|dc.description.abstract||I explore the capability of terrestrial controlled source electromagnetic (CSEM) methods to detect electrically conductive injected fluids associated with hydraulic fracturing of unconventional reservoirs. An existing finite element program is modified to incorporate a rectangular mesh for implementation of geologic features such as slabs with given dimensions and conductivities, and is validated by comparisons to analytical responses. Local mesh refinement around the lateral wellbore in conjunction with a transverse conductance argument enables a first order approximation for modeling the long slender wellbore, since its realistic dimensions are not feasible to model. My numerical results find that responses from the lateral wellbore are ~5 orders of magnitude greater than those from fluid-filled fracture zones. Inline responses provide more information than broadside responses, including the depth of a lateral wellbore and the lateral location of a fluid-filled fracture zone.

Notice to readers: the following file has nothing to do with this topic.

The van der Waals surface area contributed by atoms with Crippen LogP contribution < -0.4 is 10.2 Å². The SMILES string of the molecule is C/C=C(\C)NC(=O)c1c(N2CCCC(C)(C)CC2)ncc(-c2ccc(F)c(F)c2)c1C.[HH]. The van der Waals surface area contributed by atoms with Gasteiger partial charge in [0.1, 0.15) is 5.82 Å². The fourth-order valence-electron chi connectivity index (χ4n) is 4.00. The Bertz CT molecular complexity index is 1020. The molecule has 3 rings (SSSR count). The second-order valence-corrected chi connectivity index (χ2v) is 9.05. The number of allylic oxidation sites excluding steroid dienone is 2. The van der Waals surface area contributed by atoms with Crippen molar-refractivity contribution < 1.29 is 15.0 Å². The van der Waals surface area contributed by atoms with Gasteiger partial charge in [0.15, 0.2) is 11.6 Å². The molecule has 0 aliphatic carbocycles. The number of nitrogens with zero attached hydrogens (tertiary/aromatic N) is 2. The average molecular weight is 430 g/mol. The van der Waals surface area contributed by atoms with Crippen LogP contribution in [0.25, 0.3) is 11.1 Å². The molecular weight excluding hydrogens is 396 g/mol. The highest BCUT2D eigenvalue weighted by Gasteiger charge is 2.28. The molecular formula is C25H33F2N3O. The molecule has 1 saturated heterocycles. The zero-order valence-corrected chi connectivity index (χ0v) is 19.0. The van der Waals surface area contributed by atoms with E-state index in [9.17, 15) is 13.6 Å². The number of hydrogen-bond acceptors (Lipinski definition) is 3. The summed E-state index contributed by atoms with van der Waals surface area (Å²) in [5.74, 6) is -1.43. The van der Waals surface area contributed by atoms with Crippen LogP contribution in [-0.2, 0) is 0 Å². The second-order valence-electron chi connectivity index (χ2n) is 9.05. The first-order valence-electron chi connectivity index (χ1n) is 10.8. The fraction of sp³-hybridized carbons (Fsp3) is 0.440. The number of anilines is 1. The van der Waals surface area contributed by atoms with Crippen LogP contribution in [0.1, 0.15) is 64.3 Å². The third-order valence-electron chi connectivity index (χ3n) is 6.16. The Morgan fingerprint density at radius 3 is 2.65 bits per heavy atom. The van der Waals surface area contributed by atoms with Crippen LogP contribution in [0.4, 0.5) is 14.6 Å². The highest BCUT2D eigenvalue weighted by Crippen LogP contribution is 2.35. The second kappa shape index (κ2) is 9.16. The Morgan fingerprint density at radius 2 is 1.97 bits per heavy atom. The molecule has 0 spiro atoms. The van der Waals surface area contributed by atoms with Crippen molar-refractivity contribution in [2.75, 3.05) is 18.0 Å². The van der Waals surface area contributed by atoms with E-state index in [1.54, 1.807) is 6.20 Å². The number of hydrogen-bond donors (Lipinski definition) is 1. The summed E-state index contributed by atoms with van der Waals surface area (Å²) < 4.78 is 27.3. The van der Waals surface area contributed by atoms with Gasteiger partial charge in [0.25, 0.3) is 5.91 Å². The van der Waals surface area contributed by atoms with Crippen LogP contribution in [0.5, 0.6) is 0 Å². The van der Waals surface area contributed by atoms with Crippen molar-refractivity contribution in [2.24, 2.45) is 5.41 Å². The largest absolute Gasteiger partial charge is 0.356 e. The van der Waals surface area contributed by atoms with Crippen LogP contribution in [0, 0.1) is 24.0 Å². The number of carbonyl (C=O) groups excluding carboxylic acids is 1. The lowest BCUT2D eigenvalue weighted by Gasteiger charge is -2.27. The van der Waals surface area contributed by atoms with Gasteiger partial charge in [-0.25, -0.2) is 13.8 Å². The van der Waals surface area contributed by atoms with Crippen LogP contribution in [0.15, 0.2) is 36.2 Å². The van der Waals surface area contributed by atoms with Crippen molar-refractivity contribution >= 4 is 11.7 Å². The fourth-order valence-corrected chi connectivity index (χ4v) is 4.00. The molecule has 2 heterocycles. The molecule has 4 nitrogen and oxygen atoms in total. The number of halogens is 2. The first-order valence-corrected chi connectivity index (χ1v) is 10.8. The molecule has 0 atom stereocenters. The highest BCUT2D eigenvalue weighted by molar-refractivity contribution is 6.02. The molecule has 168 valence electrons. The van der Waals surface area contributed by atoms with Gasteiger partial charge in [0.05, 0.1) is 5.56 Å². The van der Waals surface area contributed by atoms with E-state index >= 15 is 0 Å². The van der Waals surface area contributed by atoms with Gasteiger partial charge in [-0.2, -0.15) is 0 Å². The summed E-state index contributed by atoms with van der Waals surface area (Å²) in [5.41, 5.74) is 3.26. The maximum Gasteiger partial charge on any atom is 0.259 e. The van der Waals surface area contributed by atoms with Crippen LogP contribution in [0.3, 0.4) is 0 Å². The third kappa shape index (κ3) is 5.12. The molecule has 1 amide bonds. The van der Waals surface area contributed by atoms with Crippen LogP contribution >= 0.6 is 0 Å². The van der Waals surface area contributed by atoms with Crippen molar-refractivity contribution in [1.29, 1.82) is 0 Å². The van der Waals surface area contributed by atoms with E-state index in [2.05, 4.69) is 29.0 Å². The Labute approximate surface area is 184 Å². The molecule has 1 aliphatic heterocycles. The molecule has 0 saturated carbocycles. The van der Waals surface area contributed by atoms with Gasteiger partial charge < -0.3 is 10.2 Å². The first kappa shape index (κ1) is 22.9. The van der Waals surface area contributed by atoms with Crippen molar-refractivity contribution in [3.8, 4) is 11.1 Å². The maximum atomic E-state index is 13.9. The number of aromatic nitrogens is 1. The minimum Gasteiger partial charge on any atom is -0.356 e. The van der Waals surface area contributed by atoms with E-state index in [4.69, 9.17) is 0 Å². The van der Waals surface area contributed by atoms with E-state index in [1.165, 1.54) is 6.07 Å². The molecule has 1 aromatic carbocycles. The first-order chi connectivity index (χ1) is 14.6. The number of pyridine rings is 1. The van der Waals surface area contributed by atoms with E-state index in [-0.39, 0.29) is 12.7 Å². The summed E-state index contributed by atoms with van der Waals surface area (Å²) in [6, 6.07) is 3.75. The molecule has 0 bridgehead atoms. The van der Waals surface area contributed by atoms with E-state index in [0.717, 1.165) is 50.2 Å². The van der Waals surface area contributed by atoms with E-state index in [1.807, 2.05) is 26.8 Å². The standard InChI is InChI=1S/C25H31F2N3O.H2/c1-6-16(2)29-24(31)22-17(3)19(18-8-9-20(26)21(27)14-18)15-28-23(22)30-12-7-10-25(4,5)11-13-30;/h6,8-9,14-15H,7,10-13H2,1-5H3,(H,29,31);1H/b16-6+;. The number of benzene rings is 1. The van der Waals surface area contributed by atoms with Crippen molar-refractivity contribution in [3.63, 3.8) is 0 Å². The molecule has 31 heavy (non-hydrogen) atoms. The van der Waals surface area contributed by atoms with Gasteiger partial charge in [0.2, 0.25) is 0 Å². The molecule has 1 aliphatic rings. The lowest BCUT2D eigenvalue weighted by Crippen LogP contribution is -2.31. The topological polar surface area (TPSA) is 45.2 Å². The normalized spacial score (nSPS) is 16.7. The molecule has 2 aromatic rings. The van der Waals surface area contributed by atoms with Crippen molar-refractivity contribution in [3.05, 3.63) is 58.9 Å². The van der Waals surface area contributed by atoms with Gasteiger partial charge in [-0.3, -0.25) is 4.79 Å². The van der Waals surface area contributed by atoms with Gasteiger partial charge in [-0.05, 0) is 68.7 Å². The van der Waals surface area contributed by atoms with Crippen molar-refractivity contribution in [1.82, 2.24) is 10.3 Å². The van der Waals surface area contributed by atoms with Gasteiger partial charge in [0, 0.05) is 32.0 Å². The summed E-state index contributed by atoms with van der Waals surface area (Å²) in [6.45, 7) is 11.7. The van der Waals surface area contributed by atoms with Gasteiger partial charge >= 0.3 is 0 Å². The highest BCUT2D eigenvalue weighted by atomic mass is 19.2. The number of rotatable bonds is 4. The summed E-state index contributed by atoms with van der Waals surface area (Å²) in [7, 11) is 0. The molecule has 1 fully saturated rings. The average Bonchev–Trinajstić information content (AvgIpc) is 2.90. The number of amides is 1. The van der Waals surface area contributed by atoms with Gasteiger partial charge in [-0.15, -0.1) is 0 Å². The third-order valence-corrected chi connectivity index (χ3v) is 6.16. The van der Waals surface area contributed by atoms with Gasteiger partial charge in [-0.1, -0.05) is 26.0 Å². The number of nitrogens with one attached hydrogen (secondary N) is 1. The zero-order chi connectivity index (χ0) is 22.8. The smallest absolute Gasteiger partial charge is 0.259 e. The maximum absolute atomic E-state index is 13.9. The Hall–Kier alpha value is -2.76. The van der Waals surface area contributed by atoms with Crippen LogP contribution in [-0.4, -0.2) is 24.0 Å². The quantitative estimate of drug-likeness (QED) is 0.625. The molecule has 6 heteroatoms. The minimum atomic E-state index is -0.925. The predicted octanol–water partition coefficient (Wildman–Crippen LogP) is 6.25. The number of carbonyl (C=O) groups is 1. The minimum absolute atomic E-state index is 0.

Host sediment conductivity is an important factor, as the response to a fracture zone is 100 times larger in terrestrial sediments than clays. If both lateral wellbore and fluid zones are present, the wellbore response dominates. Once the response of the wellbore is removed, the residual response remains dominated by a residual wellbore signature. This is likely caused by mutual inductance of the wellbore and fluid zones. The composite signature provides scant information regarding the location of the fluid zone; though the signature of the latter is somewhat preserved. The wellbore, especially its toe, is shown to act as a secondary source. Further tests suggest that the wellbore-fluid coupling is inductive rather than galvanic, although the latter cannot be discounted. The detection of fracture zones likely depends on the source used, the host sediment conductivity, and the ambient electromagnetic noise levels, which vary from site to site and from day to day.||